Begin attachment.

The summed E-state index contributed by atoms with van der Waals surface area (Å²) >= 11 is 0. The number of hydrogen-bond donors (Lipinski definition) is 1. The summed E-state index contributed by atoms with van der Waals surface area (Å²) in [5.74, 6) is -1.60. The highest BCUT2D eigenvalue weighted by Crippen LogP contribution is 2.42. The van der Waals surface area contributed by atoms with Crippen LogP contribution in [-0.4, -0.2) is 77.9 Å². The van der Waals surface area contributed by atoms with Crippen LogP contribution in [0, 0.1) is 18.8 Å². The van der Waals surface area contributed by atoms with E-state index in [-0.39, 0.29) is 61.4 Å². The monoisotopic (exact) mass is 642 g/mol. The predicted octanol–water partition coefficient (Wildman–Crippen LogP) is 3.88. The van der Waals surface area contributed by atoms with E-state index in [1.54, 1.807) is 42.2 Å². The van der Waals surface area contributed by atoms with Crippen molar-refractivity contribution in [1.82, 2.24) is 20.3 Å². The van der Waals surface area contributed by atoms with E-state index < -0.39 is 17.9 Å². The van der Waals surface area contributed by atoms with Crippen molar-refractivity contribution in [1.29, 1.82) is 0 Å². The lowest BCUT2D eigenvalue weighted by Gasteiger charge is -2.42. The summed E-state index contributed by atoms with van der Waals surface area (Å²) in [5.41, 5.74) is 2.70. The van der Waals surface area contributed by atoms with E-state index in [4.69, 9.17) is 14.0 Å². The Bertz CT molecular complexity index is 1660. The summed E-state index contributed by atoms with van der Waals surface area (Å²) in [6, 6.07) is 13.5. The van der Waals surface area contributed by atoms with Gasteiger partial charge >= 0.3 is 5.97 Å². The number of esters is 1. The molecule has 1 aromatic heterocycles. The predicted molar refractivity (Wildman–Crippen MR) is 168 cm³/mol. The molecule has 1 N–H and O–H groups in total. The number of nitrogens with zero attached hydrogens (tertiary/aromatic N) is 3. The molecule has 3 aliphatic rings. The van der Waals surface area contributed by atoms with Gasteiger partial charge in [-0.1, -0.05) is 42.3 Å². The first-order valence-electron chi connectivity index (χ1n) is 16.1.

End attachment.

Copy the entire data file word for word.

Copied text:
The summed E-state index contributed by atoms with van der Waals surface area (Å²) >= 11 is 0. The number of hydrogen-bond donors (Lipinski definition) is 1. The summed E-state index contributed by atoms with van der Waals surface area (Å²) in [5.74, 6) is -1.60. The highest BCUT2D eigenvalue weighted by Crippen LogP contribution is 2.42. The van der Waals surface area contributed by atoms with Crippen LogP contribution in [-0.4, -0.2) is 77.9 Å². The van der Waals surface area contributed by atoms with Crippen LogP contribution in [0, 0.1) is 18.8 Å². The van der Waals surface area contributed by atoms with E-state index in [-0.39, 0.29) is 61.4 Å². The monoisotopic (exact) mass is 642 g/mol. The predicted octanol–water partition coefficient (Wildman–Crippen LogP) is 3.88. The van der Waals surface area contributed by atoms with E-state index in [1.54, 1.807) is 42.2 Å². The van der Waals surface area contributed by atoms with Crippen molar-refractivity contribution in [1.82, 2.24) is 20.3 Å². The van der Waals surface area contributed by atoms with E-state index < -0.39 is 17.9 Å². The van der Waals surface area contributed by atoms with Crippen molar-refractivity contribution in [1.29, 1.82) is 0 Å². The lowest BCUT2D eigenvalue weighted by Gasteiger charge is -2.42. The summed E-state index contributed by atoms with van der Waals surface area (Å²) in [5.41, 5.74) is 2.70. The van der Waals surface area contributed by atoms with E-state index in [4.69, 9.17) is 14.0 Å². The Bertz CT molecular complexity index is 1660. The summed E-state index contributed by atoms with van der Waals surface area (Å²) in [6, 6.07) is 13.5. The van der Waals surface area contributed by atoms with Gasteiger partial charge >= 0.3 is 5.97 Å². The number of esters is 1. The molecule has 1 aromatic heterocycles. The predicted molar refractivity (Wildman–Crippen MR) is 168 cm³/mol. The molecule has 1 N–H and O–H groups in total. The number of nitrogens with zero attached hydrogens (tertiary/aromatic N) is 3. The molecule has 3 aliphatic rings. The van der Waals surface area contributed by atoms with Gasteiger partial charge in [-0.1, -0.05) is 42.3 Å². The first-order valence-electron chi connectivity index (χ1n) is 16.1.